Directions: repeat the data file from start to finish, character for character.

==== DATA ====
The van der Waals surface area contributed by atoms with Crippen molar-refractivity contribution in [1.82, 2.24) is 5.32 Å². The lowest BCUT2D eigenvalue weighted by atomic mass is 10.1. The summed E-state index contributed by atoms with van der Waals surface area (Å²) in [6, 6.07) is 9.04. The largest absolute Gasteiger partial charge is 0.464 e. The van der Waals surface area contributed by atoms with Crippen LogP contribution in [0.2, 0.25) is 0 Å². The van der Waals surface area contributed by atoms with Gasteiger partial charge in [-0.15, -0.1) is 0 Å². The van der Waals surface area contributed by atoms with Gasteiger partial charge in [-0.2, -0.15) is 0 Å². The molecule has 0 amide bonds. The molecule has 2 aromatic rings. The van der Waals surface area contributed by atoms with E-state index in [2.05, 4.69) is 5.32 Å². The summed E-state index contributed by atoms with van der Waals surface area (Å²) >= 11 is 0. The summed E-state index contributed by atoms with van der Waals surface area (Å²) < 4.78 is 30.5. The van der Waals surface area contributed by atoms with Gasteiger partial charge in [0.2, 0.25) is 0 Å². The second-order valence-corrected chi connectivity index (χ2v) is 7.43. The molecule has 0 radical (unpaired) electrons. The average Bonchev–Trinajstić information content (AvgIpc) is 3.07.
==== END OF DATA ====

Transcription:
The van der Waals surface area contributed by atoms with Crippen molar-refractivity contribution in [1.82, 2.24) is 5.32 Å². The lowest BCUT2D eigenvalue weighted by atomic mass is 10.1. The summed E-state index contributed by atoms with van der Waals surface area (Å²) in [6, 6.07) is 9.04. The largest absolute Gasteiger partial charge is 0.464 e. The van der Waals surface area contributed by atoms with Crippen LogP contribution in [0.2, 0.25) is 0 Å². The van der Waals surface area contributed by atoms with Gasteiger partial charge in [-0.15, -0.1) is 0 Å². The van der Waals surface area contributed by atoms with Gasteiger partial charge in [-0.2, -0.15) is 0 Å². The molecule has 0 amide bonds. The molecule has 2 aromatic rings. The van der Waals surface area contributed by atoms with E-state index in [2.05, 4.69) is 5.32 Å². The summed E-state index contributed by atoms with van der Waals surface area (Å²) >= 11 is 0. The summed E-state index contributed by atoms with van der Waals surface area (Å²) < 4.78 is 30.5. The van der Waals surface area contributed by atoms with Gasteiger partial charge in [0.2, 0.25) is 0 Å². The second-order valence-corrected chi connectivity index (χ2v) is 7.43. The molecule has 0 radical (unpaired) electrons. The average Bonchev–Trinajstić information content (AvgIpc) is 3.07.